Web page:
Jobseekers will to have wait seven days before first claiming Jobseeker's Allowance and may have to sign on every week, under new government plans."> Jobseekers will to have wait seven days before first claiming Jobseeker's Allowance and may have to sign on every week, under new government plans.">
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Jobseekers will to have wait seven days before first claiming Jobseeker's Allowance and may have to sign on every week, under new government plans.
Chancellor George Osborne also said those claiming unemployment benefits who did not speak English would have to attend English classes.
Jobseekers will also be required to have a CV before claiming benefits.
Mr Osborne made the announcements as he outlined the government's latest round of spending plans.
He said weekly meetings with Job Centre staff would become mandatory for about half of jobseekers.
A Department for Work and Pensions spokesman said these were likely to be jobseekers who were deemed not to be doing enough to find a job themselves.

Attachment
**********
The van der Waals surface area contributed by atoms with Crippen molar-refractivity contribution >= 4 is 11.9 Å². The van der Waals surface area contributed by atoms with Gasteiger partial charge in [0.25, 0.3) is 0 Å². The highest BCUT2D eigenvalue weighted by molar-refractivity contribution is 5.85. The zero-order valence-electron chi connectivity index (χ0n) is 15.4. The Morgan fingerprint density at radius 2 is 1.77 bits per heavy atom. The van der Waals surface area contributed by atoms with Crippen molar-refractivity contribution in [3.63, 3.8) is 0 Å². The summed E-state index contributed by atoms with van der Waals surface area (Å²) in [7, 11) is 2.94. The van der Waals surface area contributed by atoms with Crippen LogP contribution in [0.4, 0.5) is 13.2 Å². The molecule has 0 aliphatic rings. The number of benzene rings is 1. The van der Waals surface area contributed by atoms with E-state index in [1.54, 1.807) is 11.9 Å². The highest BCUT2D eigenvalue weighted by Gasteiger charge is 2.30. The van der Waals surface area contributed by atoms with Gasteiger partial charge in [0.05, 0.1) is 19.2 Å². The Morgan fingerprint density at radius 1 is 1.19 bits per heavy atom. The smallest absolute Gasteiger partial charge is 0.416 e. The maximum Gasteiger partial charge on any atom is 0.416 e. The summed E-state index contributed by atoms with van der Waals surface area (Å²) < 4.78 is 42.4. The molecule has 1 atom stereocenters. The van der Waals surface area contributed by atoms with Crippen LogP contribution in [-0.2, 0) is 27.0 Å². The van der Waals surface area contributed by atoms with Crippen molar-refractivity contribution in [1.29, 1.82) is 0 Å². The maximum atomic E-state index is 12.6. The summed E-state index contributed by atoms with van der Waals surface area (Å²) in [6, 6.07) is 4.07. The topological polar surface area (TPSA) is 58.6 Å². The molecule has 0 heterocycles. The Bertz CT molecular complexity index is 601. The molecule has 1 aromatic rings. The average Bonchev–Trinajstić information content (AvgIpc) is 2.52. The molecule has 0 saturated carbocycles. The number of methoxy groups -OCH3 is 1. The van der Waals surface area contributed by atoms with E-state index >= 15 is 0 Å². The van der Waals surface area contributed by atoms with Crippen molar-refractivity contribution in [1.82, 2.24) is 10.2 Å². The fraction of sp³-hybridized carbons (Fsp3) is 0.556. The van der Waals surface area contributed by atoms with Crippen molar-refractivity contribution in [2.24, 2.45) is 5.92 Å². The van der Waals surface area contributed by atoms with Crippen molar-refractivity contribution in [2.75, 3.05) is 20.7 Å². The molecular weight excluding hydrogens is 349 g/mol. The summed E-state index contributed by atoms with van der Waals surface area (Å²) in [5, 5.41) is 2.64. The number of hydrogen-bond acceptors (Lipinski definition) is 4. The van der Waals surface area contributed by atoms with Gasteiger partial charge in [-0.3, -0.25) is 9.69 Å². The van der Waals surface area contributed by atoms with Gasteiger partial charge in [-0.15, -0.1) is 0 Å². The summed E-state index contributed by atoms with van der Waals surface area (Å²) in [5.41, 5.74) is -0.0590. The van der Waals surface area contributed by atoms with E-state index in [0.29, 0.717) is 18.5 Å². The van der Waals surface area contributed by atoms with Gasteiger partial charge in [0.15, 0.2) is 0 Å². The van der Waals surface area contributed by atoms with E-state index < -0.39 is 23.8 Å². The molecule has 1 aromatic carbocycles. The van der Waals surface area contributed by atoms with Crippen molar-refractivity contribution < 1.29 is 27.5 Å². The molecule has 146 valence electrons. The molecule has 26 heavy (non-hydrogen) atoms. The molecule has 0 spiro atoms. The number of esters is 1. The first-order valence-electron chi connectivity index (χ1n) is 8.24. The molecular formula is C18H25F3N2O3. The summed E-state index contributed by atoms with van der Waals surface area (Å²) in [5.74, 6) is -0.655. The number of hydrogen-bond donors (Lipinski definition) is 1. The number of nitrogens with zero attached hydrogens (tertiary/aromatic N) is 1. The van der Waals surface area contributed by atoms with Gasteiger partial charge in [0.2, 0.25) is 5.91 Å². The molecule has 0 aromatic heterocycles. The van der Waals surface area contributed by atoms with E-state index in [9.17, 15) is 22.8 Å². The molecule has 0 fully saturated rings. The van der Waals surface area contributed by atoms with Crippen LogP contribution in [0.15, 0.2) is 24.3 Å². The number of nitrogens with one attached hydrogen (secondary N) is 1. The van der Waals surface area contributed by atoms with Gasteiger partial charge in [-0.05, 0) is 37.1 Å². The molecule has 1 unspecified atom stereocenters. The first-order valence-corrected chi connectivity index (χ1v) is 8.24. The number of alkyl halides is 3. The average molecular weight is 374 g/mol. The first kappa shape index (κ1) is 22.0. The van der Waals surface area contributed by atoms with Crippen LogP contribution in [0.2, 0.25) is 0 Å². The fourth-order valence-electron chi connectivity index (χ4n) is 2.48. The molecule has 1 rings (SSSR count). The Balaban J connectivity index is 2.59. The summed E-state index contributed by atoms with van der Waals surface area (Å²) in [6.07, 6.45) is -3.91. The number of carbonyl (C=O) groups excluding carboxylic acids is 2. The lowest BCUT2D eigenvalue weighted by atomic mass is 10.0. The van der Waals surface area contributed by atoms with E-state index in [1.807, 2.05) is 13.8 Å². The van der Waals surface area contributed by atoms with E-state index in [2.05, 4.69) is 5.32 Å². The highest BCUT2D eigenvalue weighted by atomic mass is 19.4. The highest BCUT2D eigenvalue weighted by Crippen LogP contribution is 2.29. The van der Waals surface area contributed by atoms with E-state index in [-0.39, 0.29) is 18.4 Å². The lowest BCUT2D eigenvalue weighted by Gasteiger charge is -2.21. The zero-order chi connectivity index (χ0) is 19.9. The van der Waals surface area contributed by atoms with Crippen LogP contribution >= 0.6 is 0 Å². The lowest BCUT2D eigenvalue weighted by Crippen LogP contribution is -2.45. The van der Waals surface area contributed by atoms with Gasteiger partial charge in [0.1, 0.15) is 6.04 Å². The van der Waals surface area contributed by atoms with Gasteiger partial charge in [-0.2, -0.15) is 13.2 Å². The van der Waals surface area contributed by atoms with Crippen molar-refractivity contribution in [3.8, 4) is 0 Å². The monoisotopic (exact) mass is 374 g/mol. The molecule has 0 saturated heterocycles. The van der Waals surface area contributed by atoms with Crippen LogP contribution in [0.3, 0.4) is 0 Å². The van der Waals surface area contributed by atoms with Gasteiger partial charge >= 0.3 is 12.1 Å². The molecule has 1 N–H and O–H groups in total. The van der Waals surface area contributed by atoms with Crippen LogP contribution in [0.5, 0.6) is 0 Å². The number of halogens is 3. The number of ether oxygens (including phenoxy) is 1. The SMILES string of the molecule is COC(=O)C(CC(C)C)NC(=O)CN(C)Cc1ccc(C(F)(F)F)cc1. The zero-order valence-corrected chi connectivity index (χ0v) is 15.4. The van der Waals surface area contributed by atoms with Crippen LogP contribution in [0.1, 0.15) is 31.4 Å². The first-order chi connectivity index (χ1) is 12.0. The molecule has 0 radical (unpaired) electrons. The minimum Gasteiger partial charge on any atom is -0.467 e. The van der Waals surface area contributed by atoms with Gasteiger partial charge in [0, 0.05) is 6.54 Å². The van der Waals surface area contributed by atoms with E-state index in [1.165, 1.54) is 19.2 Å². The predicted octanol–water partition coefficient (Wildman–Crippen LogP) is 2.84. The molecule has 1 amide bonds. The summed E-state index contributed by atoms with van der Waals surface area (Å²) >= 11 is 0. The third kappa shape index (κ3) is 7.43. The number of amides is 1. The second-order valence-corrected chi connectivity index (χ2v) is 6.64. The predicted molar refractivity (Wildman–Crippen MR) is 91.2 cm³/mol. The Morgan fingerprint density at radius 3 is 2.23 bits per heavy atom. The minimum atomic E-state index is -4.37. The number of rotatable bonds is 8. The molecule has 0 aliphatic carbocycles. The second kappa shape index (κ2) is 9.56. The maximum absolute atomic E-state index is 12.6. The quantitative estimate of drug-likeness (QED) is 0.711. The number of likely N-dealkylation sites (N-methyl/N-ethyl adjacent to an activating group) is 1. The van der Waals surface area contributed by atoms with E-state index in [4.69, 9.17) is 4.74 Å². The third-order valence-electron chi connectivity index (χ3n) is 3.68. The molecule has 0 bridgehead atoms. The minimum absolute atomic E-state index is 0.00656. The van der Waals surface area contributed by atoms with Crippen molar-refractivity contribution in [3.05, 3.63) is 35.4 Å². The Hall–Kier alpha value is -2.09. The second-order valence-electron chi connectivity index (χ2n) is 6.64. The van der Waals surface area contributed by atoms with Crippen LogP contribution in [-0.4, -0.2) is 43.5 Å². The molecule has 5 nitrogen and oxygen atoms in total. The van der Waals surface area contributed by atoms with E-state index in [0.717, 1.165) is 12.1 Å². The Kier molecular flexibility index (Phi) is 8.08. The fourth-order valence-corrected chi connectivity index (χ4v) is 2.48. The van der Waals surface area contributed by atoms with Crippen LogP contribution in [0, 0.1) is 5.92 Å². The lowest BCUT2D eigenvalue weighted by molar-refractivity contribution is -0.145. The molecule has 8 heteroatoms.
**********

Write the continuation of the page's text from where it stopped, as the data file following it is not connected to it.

Other claimants working hard to find a job will be able to continue attending fortnightly meetings, as is currently required.
Currently claimants can begin receiving Jobseeker's Allowance three days after they become unemployed, but this is to be extended to a week for all claimants.
Treasury Secretary Danny Alexander told the BBC that extending the waiting period would bring the UK more in line with other countries, and help make job centre services more intensive and efficient.
Mr Osborne said: "Those first seven days should be spent looking for work and not looking to sign on."
The Treasury says the reforms, being brought in from next April, will deliver £350m in annual savings.
But critics said the delay could increase the troubles for families already suffering economic hardship, and may discourage claimants from looking for short-term contracts.
Duncan Weldon, senior policy adviser at the TUC, described the measure as "unnecessary cruelty".
The requirement to learn English is being introduced for those whose inability to speak English is a barrier to finding work.
Mr Osborne said insisting that jobseekers speak English was "a reasonable requirement in this country".
"From now on, if claimants don't speak English, they will have to attend language courses until they do," he told the House of Commons.